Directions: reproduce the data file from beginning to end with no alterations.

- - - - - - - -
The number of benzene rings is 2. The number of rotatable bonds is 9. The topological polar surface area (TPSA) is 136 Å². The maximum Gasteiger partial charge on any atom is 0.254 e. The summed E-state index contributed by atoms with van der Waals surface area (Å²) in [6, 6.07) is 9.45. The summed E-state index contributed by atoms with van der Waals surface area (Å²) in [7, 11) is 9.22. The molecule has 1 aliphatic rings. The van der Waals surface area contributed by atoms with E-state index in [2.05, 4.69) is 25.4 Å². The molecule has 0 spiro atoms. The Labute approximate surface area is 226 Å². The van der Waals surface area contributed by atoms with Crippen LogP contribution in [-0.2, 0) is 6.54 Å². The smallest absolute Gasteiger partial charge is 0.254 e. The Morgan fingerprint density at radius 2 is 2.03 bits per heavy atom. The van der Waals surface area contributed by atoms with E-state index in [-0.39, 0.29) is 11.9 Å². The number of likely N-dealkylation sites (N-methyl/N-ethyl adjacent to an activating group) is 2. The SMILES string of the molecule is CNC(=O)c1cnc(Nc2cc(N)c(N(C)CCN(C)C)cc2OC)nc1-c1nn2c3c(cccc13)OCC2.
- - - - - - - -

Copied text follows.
The number of benzene rings is 2. The number of rotatable bonds is 9. The topological polar surface area (TPSA) is 136 Å². The maximum Gasteiger partial charge on any atom is 0.254 e. The summed E-state index contributed by atoms with van der Waals surface area (Å²) in [6, 6.07) is 9.45. The summed E-state index contributed by atoms with van der Waals surface area (Å²) in [7, 11) is 9.22. The molecule has 1 aliphatic rings. The van der Waals surface area contributed by atoms with E-state index in [2.05, 4.69) is 25.4 Å². The molecule has 0 spiro atoms. The Labute approximate surface area is 226 Å². The van der Waals surface area contributed by atoms with Crippen LogP contribution in [-0.2, 0) is 6.54 Å². The smallest absolute Gasteiger partial charge is 0.254 e. The Morgan fingerprint density at radius 2 is 2.03 bits per heavy atom. The van der Waals surface area contributed by atoms with E-state index in [-0.39, 0.29) is 11.9 Å². The number of likely N-dealkylation sites (N-methyl/N-ethyl adjacent to an activating group) is 2. The SMILES string of the molecule is CNC(=O)c1cnc(Nc2cc(N)c(N(C)CCN(C)C)cc2OC)nc1-c1nn2c3c(cccc13)OCC2.